Instead, if we are serious about US Space Superiority, then I would much prefer to see the following two, more rational initiatives come from the White House: First, we should propose to allocate half of that $8B to advancing engineering and R&D activities currently under the direction of Space Command within the US Air Force. This money would include zero bureaucratic waste, and would produce some super-exciting new technology, testing, and yes – even advanced cyber-woven war-gaming in space. We simply do not need a new Force to do this; we can do it now with our existing military.
And second, the remaining four billion dollars should be used to set up a government-furnished fund for start-ups in the United States to build commercial or military-relevant space technology, services, or products. If we need a model for how this would work, just have a look at how the CIA's In-Q-Tel works (although their budget is many orders of magnitude smaller). Infusion of this type of seed money to US companies would produce a groundswell of innovation in space applications. Thousands of budding space entrepreneurs from Brooklyn to Kansas would submit proposals immediately,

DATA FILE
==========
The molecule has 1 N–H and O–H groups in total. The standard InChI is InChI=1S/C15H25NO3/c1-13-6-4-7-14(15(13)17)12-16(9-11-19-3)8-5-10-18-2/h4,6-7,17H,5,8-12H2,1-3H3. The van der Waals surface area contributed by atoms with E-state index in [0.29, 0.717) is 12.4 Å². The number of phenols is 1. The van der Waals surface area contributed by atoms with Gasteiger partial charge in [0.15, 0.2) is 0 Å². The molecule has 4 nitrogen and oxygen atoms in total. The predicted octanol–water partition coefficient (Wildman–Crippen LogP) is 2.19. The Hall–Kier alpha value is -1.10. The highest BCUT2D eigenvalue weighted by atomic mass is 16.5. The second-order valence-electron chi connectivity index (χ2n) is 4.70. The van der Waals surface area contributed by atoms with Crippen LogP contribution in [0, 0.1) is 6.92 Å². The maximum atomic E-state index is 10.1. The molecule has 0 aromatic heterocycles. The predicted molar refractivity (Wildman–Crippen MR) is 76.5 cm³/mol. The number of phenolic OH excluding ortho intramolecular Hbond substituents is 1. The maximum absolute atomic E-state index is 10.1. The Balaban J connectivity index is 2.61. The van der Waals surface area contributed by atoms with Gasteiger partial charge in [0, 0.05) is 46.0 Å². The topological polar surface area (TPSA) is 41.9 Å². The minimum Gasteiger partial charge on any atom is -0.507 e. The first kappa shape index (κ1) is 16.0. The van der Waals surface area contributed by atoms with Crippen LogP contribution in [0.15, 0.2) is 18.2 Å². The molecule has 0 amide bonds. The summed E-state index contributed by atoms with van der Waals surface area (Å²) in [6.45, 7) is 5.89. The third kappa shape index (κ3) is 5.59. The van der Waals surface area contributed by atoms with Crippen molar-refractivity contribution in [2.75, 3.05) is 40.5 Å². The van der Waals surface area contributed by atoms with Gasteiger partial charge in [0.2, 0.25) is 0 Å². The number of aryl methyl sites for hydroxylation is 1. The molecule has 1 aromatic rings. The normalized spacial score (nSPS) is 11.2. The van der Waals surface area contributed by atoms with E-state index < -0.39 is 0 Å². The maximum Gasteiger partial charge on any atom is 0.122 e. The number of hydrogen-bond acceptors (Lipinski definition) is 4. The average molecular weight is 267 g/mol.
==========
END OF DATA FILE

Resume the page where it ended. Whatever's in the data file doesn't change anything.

The bottom line is that a more strategic and tactical presence in space will not be accomplished through a new military Force. Rather, in advance of this perhaps-future step, a massive amount of scientific investigation and engineering testing and innovation will be required before we can perform even the most rudimentary military operations in space. And it wouldn’t hurt to research this with our closest allies, as well as with industry. We must focus on space research and innovation – not war.
I will close with a parenthetical comment – one that I hesitate to add, but must: Our nation’s chief executive should be focused on cyber security. I’ve said it before and I’ll say it again: President Trump’s Administration is likely to be defined by cyber security in much the same way as President George W. Bush’s Administration was defined by terrorism. Diverting his glance up into space (without special glasses, by the way) is neither in Trump’s interest nor ours.